The number of US fisheries deemed "overfished" climbed in 2018, with West Coast king and coho salmon, Gulf of Maine Atlantic mackerel and Atlantic big eye tuna among the species added.
The National Oceanic and Atmospheric Administration (NOAA) Report to Congress on the Status of US Fisheries, released Friday, surveys fisheries in US territorial waters annually to determine the status of stocks deemed troubled under NOAA's management guidelines.
In its report, NOAA designates fisheries under excessive pressure as either "overfished" or subject to "overfishing."
A stock being "overfished" has a population size that is too low, jeopardizing its ability to reach maximum sustainable yield (MSY), or a long-term sustainable catch. Under NOAA's definition, an "overfished" stock is impacted not just by harvesting, but other environmental factors as well.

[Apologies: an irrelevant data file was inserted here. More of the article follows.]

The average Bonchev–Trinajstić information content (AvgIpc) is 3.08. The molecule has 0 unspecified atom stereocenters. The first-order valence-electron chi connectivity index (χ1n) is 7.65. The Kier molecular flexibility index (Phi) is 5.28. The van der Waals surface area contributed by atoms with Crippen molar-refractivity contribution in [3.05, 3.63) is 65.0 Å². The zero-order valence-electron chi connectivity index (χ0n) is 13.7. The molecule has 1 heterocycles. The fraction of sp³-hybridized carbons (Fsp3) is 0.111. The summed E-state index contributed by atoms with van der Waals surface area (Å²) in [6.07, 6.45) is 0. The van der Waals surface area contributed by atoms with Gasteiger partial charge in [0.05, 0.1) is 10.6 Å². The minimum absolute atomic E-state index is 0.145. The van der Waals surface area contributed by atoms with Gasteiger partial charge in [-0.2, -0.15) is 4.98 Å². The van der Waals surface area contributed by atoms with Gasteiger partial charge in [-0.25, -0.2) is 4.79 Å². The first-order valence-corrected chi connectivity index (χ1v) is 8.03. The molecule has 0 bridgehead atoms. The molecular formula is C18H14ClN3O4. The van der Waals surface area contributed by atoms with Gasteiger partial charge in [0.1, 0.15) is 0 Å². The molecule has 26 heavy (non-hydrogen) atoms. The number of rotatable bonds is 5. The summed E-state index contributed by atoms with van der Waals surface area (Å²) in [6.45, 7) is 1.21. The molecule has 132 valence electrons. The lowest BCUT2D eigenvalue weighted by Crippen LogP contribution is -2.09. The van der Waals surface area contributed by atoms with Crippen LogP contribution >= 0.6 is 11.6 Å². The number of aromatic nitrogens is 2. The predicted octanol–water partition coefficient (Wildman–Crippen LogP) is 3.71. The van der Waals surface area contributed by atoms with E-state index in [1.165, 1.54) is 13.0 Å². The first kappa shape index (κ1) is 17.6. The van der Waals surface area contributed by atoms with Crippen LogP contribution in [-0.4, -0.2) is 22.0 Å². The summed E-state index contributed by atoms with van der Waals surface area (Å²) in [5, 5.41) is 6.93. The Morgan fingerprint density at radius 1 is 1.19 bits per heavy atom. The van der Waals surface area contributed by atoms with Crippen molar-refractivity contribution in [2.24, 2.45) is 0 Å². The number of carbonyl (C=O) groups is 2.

The majority of both "overfished" stocks and stocks subject to "overfishing" have limited commercial impact.
This year, an additional nine stocks were added to the "overfished" list, including the Sacramento River and Klamath River fall chinook runs, two Washington Coast coho salmon stocks, Atlantic bigeye tuna and the Atlantic mackerel stock in the Gulf of Maine.
The number of stocks subject to "overfishing," which indicates harvest pressure on the stock that exceeds the MSY, fell last year, and the number of stocks on the overfishing list remains near all-time lows.
Species including Western & Central Pacific bigeye tuna and Gulf of Mexico greater amberjack fell off the list. Others were added, however, including Eastern Pacific yellowfin tuna and two Gulf of Mexico snappers. Another, the smooth skate stock in the Gulf of Maine, on the "rebuilt" list.
Under the US Magnuson Stevens Act management framework, fishing councils develop management measures to end overfishing and rebuild struggling stocks.